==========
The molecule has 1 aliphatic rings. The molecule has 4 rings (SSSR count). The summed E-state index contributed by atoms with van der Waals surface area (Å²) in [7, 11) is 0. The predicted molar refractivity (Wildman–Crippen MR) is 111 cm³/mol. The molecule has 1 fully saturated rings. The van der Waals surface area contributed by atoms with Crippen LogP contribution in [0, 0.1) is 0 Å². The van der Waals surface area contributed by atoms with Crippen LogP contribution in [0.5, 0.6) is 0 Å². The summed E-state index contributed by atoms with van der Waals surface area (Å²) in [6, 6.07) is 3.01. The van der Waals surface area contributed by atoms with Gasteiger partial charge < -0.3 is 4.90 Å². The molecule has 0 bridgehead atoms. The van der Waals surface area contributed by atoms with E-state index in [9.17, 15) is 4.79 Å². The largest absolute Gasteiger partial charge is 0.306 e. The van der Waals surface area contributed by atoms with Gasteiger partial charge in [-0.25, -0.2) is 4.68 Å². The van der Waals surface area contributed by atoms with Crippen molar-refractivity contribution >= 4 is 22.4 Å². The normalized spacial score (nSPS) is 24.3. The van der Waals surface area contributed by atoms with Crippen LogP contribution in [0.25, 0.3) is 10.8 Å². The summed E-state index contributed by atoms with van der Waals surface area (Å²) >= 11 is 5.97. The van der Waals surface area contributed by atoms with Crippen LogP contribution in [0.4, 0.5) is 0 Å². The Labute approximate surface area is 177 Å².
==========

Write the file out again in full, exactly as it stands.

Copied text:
The molecule has 1 aliphatic rings. The molecule has 4 rings (SSSR count). The summed E-state index contributed by atoms with van der Waals surface area (Å²) in [7, 11) is 0. The predicted molar refractivity (Wildman–Crippen MR) is 111 cm³/mol. The molecule has 1 fully saturated rings. The van der Waals surface area contributed by atoms with Crippen LogP contribution in [0, 0.1) is 0 Å². The van der Waals surface area contributed by atoms with Crippen LogP contribution in [0.5, 0.6) is 0 Å². The summed E-state index contributed by atoms with van der Waals surface area (Å²) in [6, 6.07) is 3.01. The van der Waals surface area contributed by atoms with Gasteiger partial charge < -0.3 is 4.90 Å². The molecule has 0 bridgehead atoms. The van der Waals surface area contributed by atoms with E-state index in [9.17, 15) is 4.79 Å². The largest absolute Gasteiger partial charge is 0.306 e. The van der Waals surface area contributed by atoms with Gasteiger partial charge in [-0.25, -0.2) is 4.68 Å². The van der Waals surface area contributed by atoms with Crippen molar-refractivity contribution >= 4 is 22.4 Å². The normalized spacial score (nSPS) is 24.3. The van der Waals surface area contributed by atoms with Crippen LogP contribution in [0.25, 0.3) is 10.8 Å². The summed E-state index contributed by atoms with van der Waals surface area (Å²) >= 11 is 5.97. The van der Waals surface area contributed by atoms with Crippen LogP contribution in [0.4, 0.5) is 0 Å². The Labute approximate surface area is 177 Å².